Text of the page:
Yecch. As if there were little enough incentive to visit the large-chain coffee shop in question. From the photos posted by Meerkamper, the renovation — to be blunt — looks hideous. The operators said one goal of the revamp was to improve accessibility for people with mobility constraints, which appears to be the case, but that seems to be the only plus.

But a whole bunch of matters are raised here. Do coffee shop operators have an obligation to provide office space for remote workers? Ditto, other organisations, such as large shopping centres, from where — as chance would have it — I wrote this post. Libraries even.

Further, what does the revamped setting say about us as a society? Meerkamper writes that tables have been replaced by a narrow bench running along a windowless wall. Patrons can choose to sit down. And face a blank wall. But they won’t be doing that. They’ll be looking at their phones. In fact, the new seating arrangement seems perfect for that purpose.

Does this mean people no longer want to gather at coffee shops to socialise? Would they rather sit there and stare at their smartphones instead? Is that what the new look caters for? Is a coffee shop, of all places, encouraging this behaviour? Structures on which people can lean have also appeared. They’re something to rest against, while waiting, presumably, for takeaway orders.

That definitely doesn’t make for a place where you can hang out for any length of time. Is this, I wonder, something the pandemic has occasioned? Now that more people are working from home, and have become accustomed to it, is there a need for somewhere else to go, a third place? We order our coffee online, race out to collect it, then return home.

No sitting down at the cafe to read, or chat with a friend, anymore. Are these the types of changes places like Starbucks are allowing for, when they remodel their shops?

Starbucks operates a store in a shopping centre I regularly visit. The last time I went passed, it seemed to be business as usual. No renovation work appeared to be in progress. I noticed, through the picture windows adorning the front of the shop, that tables along the back wall were occupied, as usual, mostly by people with laptops.

Meerkamper’s article makes me wonder if the same thing will happen in Australia. It might, but there may be a contingency option for people seeking a commercial third place to work from.

We recently had to make an “emergency” food stop at a large-chain hamburger restaurant, in the west of Sydney. A niece desperately needed a chocolate sundae. We decided to go inside and sit down for a while. As we did, I couldn’t help noticing all the tables along the walls had power points, along with USB charger slots.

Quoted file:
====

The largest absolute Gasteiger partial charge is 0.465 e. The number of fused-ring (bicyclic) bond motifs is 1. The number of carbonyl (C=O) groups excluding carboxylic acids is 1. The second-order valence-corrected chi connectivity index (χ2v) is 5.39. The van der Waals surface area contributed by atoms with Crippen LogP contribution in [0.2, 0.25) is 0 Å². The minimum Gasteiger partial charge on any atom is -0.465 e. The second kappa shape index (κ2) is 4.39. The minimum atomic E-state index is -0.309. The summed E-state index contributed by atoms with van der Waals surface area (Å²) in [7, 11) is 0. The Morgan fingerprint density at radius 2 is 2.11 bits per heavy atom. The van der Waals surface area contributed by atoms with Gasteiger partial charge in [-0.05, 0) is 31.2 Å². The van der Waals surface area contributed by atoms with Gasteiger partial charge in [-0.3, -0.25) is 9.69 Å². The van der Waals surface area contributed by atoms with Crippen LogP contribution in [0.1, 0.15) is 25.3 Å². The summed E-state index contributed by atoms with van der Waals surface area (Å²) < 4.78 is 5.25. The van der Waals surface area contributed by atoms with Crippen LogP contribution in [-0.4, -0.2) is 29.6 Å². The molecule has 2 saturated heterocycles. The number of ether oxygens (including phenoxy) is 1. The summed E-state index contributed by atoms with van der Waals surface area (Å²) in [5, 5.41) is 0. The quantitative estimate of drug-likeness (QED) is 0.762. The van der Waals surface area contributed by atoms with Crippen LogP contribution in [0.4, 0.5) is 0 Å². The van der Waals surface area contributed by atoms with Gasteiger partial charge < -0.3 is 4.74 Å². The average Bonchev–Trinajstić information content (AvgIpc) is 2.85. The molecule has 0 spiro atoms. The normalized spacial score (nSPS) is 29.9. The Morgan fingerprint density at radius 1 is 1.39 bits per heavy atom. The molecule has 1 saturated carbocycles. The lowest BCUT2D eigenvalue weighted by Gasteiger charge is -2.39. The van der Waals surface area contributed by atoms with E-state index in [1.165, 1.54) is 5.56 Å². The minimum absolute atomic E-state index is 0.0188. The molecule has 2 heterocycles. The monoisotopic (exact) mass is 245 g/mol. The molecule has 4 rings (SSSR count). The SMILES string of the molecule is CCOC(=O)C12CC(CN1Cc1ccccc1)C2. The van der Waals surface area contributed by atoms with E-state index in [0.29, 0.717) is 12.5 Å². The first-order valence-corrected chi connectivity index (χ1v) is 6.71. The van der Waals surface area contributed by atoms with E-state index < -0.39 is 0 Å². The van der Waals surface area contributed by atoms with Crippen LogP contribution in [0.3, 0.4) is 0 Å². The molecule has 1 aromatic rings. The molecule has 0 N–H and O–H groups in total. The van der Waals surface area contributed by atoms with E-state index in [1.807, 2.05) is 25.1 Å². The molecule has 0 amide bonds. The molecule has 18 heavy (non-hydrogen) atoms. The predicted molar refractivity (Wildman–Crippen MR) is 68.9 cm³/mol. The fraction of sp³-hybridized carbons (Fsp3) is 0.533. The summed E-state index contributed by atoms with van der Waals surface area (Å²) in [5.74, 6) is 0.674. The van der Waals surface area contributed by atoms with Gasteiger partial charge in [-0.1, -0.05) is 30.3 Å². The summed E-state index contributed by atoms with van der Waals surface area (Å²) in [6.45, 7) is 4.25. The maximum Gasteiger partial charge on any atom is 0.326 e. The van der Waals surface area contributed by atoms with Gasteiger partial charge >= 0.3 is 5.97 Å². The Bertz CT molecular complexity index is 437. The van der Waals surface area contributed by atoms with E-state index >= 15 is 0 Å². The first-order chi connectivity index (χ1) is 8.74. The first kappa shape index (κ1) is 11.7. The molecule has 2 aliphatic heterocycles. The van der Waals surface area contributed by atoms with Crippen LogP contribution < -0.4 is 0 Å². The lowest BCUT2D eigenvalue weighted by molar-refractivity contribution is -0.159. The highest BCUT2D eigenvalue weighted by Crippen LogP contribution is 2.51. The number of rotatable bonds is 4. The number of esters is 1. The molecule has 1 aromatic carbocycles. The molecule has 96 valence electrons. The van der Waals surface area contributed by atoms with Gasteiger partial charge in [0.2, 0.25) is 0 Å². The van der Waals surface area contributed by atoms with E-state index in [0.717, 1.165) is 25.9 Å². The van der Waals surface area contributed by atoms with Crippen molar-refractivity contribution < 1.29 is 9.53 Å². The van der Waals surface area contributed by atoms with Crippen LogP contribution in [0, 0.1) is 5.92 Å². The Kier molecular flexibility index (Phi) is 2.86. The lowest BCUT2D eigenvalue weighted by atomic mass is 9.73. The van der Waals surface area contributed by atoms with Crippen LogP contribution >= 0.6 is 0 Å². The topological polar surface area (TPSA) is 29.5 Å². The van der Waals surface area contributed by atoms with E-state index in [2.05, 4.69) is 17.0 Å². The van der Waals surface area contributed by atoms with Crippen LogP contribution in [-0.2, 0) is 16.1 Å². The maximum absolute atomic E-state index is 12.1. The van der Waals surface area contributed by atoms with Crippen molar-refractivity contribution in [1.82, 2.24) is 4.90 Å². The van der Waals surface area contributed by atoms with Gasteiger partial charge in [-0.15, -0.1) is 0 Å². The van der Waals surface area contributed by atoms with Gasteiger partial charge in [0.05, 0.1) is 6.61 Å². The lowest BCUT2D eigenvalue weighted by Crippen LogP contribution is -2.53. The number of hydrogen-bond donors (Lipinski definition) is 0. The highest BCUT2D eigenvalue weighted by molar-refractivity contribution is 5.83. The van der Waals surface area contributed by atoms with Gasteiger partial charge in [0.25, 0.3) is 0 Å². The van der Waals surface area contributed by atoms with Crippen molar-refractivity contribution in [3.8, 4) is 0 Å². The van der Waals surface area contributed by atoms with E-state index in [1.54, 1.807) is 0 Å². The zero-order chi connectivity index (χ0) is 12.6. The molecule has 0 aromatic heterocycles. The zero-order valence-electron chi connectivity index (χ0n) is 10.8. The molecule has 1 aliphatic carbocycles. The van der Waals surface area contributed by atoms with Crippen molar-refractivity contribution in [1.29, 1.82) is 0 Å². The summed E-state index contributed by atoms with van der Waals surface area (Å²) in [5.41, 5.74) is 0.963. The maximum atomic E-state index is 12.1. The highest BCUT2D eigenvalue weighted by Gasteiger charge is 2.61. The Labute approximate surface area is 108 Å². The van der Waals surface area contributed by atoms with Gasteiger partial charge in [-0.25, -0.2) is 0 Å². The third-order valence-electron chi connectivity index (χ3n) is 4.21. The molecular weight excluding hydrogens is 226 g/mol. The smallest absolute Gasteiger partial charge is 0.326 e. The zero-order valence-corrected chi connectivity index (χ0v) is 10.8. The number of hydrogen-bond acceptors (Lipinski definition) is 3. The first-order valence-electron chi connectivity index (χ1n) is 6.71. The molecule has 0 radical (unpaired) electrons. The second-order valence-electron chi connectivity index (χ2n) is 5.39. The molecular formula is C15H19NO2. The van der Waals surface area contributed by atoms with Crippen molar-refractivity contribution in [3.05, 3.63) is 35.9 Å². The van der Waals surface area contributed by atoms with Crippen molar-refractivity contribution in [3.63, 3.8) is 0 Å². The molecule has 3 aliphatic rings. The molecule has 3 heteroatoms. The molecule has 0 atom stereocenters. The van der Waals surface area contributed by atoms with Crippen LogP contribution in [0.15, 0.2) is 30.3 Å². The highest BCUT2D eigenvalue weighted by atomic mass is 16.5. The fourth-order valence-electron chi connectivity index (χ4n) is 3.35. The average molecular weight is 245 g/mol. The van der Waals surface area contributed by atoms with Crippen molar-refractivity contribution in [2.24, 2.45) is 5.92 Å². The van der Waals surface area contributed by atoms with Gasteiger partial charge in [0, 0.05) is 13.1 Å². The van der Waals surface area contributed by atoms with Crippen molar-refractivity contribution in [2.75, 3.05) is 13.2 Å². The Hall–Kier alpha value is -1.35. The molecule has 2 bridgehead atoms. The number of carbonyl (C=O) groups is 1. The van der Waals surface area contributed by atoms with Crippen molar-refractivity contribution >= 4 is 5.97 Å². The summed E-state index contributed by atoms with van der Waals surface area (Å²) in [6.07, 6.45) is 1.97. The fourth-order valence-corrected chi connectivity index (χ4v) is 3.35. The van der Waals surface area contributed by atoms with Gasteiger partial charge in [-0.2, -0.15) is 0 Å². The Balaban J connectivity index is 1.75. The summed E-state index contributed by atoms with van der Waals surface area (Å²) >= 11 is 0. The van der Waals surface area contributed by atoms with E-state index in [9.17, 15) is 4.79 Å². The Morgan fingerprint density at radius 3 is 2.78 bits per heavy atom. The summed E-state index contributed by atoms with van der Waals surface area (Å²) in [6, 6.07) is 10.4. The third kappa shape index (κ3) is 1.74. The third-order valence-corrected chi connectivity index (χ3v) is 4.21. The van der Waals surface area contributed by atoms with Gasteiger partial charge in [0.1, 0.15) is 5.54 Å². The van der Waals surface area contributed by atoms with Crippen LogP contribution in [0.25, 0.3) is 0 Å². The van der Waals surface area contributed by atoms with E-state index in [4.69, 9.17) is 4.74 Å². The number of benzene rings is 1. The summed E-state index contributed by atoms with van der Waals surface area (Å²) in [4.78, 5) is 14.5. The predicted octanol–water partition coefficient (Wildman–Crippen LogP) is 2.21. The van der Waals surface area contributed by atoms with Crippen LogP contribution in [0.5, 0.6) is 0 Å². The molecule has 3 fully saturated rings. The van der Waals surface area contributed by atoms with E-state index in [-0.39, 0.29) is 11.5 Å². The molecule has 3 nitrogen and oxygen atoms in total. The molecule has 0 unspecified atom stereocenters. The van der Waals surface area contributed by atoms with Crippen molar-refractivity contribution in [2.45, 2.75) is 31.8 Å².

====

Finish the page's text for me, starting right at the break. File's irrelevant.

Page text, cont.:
Looking around the room, just about every wall table sported a laptop. And none of these people appeared to be in any hurry to leave. A group of people at a nearby table had bought in a scanner, which they’d plugged into a power point, together with several photo albums.

It was clear they intended to stay several hours, as they digitised their photos. McDonalds as a co-working space, or what? Could this be a case of a door closing, and a window opening?

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An art deco delight by night in the Sydney suburb of Randwick

29 May 2024

An apartment building on a quiet suburban street in Randwick NSW, after nightfall.

Randwick is a large suburb located about five kilometres south east of downtown Sydney, Australia.

It is home to the Prince of Wales hospital, Royal Randwick Racecourse, a thriving commercial and retail hub, large bus and light rail depots, the historic Ritz Cinemas, and arguably, the University of New South Wales (UNSW). Even though UNSW has its own post code, two sides of its sprawling complex border Randwick.

Randwick sounds like a bustling centre, and it is, but slip down a side street, and suddenly you’re in a whole other world: the quiet realm of suburbia. I walked passed this apartment building the other evening, and almost didn’t stop. But something made me do a double take. I’m not sure what it was.

Was it the neatly clipped grass verge sloping away down the street? The branches of a tree, partly lit by a nearby street light, splaying across the front of the building. The Moon trying to peek through clouds above the roof of the building. Or the welcoming glow of the lamp over the door.

Whatever it was, the scene before me had photo written all over it.

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Creative environments, are they a place or a time, or both?

28 May 2024

Your mission, should you choose to accept it: write about creative environments. Let’s have a go.

A creative environment, as far as I can tell, is not necessarily a place. Not one I can put my finger on, at least. Nor is it a particular time. My creative ideas, if that’s what they can be called, arrive spontaneously. Without warning. My muse’s strikes are unpredictable, to quote Amelia.